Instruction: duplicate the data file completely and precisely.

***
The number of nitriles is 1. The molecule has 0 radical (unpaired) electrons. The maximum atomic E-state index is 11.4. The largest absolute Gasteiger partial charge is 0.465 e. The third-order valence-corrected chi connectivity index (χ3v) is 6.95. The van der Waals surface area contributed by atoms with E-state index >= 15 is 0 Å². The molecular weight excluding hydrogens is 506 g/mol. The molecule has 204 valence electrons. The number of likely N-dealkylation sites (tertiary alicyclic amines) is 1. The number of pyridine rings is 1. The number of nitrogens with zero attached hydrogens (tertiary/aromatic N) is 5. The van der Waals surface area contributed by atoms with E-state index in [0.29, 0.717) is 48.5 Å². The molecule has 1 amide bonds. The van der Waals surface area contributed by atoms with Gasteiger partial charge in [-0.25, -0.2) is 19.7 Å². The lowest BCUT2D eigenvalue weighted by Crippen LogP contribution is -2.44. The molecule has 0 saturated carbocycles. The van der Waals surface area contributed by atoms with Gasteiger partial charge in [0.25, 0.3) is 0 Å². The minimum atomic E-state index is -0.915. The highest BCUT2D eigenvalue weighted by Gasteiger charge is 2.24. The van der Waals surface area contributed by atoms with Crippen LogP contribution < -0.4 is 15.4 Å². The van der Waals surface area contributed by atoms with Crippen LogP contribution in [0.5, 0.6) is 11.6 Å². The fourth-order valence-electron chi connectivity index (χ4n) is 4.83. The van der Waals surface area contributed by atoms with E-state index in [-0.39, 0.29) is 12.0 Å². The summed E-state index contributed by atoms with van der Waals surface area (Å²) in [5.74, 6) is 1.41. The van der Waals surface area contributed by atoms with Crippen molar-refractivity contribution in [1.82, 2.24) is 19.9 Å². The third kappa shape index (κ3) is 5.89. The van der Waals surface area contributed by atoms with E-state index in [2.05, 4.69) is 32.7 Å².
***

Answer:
The number of nitriles is 1. The molecule has 0 radical (unpaired) electrons. The maximum atomic E-state index is 11.4. The largest absolute Gasteiger partial charge is 0.465 e. The third-order valence-corrected chi connectivity index (χ3v) is 6.95. The van der Waals surface area contributed by atoms with E-state index >= 15 is 0 Å². The molecular weight excluding hydrogens is 506 g/mol. The molecule has 204 valence electrons. The number of likely N-dealkylation sites (tertiary alicyclic amines) is 1. The number of pyridine rings is 1. The number of nitrogens with zero attached hydrogens (tertiary/aromatic N) is 5. The van der Waals surface area contributed by atoms with E-state index in [0.29, 0.717) is 48.5 Å². The molecule has 1 amide bonds. The van der Waals surface area contributed by atoms with Gasteiger partial charge in [-0.25, -0.2) is 19.7 Å². The lowest BCUT2D eigenvalue weighted by Crippen LogP contribution is -2.44. The molecule has 0 saturated carbocycles. The van der Waals surface area contributed by atoms with Gasteiger partial charge in [0.25, 0.3) is 0 Å². The minimum atomic E-state index is -0.915. The highest BCUT2D eigenvalue weighted by Gasteiger charge is 2.24. The van der Waals surface area contributed by atoms with Crippen LogP contribution < -0.4 is 15.4 Å². The van der Waals surface area contributed by atoms with Crippen LogP contribution in [0.5, 0.6) is 11.6 Å². The fourth-order valence-electron chi connectivity index (χ4n) is 4.83. The van der Waals surface area contributed by atoms with E-state index in [-0.39, 0.29) is 12.0 Å². The summed E-state index contributed by atoms with van der Waals surface area (Å²) in [5.74, 6) is 1.41. The van der Waals surface area contributed by atoms with Crippen molar-refractivity contribution in [1.82, 2.24) is 19.9 Å². The third kappa shape index (κ3) is 5.89. The van der Waals surface area contributed by atoms with E-state index in [2.05, 4.69) is 32.7 Å².